Consonance and dissonance

In music and dissonance are categorizations of simultaneous or successive sounds. Consonance is associated with sweetness and acceptability; the terms form a structural dichotomy in which they define each other by mutual exclusion: a consonance is what is not dissonant, a dissonance is what is not consonant. However, a finer consideration shows that the distinction forms a gradation, from the most consonant to the most dissonant; as Hindemith stressed, "The two concepts have never been explained, for a thousand years the definitions have varied". The opposition can be made in different contexts: In acoustics or psychophysiology, the distinction may be objective. In modern times, it is based on the perception of harmonic partials of the sounds considered, to such an extent that the distinction holds only in the case of harmonic sounds. In music if the opposition is founded on the preceding, objective distinction, it more is subjective, conventional and style- or period-dependent. Dissonance can be defined as a combination of sounds that does not belong to the style under consideration.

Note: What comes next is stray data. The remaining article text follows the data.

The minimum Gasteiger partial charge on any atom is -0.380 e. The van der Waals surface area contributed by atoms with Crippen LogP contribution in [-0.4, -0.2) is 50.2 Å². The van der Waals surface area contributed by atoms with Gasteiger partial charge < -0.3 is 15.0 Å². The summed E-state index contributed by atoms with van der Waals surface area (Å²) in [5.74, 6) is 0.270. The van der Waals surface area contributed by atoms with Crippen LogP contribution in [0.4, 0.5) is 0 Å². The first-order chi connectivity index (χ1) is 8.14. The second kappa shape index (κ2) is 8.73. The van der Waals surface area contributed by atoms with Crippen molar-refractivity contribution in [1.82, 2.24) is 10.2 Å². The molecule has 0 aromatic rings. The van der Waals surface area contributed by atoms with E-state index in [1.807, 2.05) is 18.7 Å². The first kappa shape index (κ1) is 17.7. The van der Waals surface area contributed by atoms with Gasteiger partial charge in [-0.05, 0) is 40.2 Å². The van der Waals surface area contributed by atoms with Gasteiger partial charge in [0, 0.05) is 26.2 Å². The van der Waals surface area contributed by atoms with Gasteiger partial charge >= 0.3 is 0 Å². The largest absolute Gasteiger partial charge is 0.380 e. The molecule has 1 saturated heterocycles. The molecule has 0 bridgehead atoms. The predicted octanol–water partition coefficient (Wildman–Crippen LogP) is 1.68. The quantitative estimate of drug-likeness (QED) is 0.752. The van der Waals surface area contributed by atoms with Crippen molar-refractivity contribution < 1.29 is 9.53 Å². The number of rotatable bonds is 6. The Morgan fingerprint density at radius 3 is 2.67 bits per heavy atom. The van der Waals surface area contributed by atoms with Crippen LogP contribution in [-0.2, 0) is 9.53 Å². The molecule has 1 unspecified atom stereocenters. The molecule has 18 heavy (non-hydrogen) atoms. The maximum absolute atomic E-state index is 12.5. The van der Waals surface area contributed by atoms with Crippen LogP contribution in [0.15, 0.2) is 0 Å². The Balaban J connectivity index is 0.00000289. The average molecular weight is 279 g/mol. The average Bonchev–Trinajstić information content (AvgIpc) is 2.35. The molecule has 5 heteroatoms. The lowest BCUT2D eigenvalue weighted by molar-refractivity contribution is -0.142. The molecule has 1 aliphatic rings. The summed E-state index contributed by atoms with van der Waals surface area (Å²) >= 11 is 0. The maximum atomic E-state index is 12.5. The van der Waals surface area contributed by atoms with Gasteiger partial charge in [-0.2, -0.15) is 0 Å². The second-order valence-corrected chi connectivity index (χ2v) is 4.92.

A major second would be considered dissonant if it occurred in a J. S. Bach prelude from the 1700s. In both cases, the distinction concerns simultaneous sounds. For this reason and dissonance have been considered in the case of Western polyphonic music, the present article is concerned with this case. Most historical definitions of consonance and dissonance since about the 16th century have stressed their pleasant/unpleasant, or agreeable/disagreeable character; this may be justifiable in a psychophysiological context, but much less in a musical context properly speaking: dissonances play a decisive role in making music pleasant in a consonant context—which is one of the reasons why the musical definition of consonance/dissonance cannot match the psychophysiologic definition. In addition, the oppositions pleasant/unpleasant or agreeable/disagreeable evidence a confusion between the concepts of "dissonance" and of "noise". While consonance and dissonance exist only between sounds and therefore describe intervals, such as the perfect intervals, which are viewed as consonant, Occidental music theory considers that, in a dissonant chord, one of the tones alone is in itself deemed to be the dissonance: it is this tone in particular that needs "resolution" through a specific voice leading procedure.